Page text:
MISRA is a key organization that is in the good fight against embedded systems threats, having developed guidelines to facilitate code safety, security, portability and reliability in the context of embedded systems. These guidelines are a north star in the standards that every company must strive for in their embedded systems projects.
However, to create and execute code that adheres to this gold standard takes embedded systems engineers who are confident – not to mention security-aware – on the tools.
Why is embedded systems security upskilling so specific?
The C and C++ programming languages are geriatric by today’s standards, yet remain widely used. They form the functioning core of the embedded systems codebase, and Embedded C/C++ enjoys a shiny, modern life as part of the connected device world.
Despite these languages having rather ancient roots – and displaying similar vulnerability behaviors in terms of common problems like injection flaws and buffer overflow – for developers to truly have success at mitigating security bugs in embedded systems, they must get hands-on with code that mimics the environments they work in. Generic C training in general security practices simply won’t be as potent and memorable as if extra time and care is spent working in an Embedded C context.
With anywhere from a dozen to over one hundred embedded systems in a modern vehicle, it’s imperative that developers are given precision training on what to look for, and how to fix it, right in the IDE.
Protecting embedded systems from the start is everyone’s responsibility
The status quo in many organizations is that speed of development trumps security, at least when it comes to developer responsibility. They’re rarely assessed on their ability to produce secure code, but rapid development of awesome features is the marker of success. The demand for software is only going to increase, but this is a culture that has set us up for a losing battle against vulnerabilities, and the subsequent cyberattacks they allow.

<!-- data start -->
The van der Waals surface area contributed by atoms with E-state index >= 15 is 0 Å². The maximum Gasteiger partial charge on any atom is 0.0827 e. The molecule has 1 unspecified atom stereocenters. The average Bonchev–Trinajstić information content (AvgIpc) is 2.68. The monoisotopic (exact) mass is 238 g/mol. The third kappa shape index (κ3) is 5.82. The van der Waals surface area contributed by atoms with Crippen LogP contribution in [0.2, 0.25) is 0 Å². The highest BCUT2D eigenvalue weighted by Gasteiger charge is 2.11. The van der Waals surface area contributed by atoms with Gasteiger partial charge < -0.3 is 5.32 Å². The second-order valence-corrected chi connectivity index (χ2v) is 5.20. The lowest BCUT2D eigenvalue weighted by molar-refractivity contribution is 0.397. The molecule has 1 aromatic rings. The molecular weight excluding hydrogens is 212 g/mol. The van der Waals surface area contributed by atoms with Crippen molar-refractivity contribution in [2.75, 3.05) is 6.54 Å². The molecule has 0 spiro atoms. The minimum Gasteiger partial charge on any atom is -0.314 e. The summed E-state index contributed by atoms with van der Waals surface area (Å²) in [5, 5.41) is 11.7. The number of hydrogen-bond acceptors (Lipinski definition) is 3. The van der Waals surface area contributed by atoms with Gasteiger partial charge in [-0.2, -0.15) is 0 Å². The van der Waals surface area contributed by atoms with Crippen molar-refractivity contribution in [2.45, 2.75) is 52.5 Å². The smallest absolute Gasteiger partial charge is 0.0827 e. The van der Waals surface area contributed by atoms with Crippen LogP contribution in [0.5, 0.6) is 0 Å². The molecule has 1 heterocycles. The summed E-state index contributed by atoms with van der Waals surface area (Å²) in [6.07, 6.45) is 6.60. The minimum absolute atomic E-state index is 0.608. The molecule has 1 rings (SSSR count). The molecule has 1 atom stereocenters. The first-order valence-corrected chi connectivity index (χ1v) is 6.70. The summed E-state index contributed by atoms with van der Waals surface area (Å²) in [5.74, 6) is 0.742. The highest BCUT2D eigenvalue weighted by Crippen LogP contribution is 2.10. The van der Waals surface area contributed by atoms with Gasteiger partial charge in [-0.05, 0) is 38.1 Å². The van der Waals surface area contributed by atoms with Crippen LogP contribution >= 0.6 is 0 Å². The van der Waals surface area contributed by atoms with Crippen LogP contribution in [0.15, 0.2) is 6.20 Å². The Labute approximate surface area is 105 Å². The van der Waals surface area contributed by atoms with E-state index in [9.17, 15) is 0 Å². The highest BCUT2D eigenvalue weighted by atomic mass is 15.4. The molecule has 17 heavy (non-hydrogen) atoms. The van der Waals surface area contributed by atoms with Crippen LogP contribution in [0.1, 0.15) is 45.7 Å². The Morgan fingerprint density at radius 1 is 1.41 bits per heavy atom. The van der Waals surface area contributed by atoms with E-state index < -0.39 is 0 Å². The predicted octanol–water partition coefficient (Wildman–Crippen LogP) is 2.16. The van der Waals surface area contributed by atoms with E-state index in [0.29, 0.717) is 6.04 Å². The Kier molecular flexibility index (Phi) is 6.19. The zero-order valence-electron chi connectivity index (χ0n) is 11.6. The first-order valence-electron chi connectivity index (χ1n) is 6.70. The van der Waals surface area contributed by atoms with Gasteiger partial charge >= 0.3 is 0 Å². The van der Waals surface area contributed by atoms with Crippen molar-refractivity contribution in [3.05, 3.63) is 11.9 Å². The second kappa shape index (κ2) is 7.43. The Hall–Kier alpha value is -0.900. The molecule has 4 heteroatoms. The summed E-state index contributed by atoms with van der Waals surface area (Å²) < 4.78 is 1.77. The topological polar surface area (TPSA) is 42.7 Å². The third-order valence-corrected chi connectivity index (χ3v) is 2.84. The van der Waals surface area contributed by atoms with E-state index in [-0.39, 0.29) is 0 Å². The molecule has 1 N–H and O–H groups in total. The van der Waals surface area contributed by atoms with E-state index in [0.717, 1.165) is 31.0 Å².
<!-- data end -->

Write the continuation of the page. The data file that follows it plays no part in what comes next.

If developers are not trained, that’s not their fault, and it’s a hole that someone in the AppSec team needs to help fill by recommending the right accessible (not to mention assessable) programs of upskilling for their entire development community. Right at the beginning of a software development project, security needs to be a top consideration, with everyone – especially developers – given what they need to play their part.
Getting hands-on with embedded systems security problems
Buffer overflow, injection flaws, and business logic bugs are all common pitfalls in embedded systems development. When buried deep in a labyrinth of microcontrollers in a single vehicle or device, it can spell disaster from a security perspective.
Buffer overflow is especially prevalent, and if you want to take a deep dive into how it helped compromise that air fryer we talked about before (allowing remote code execution), check out this report on CVE-2020-28592.
Now, it’s time to get hands-on with a buffer overflow vulnerability, in real embedded C/C++ code. Play this challenge to see if you can locate, identify, and fix the poor coding patterns that lead to this insidious bug:
How did you do? Visit www.securecodewarrior.com for precision, effective training on embedded systems security.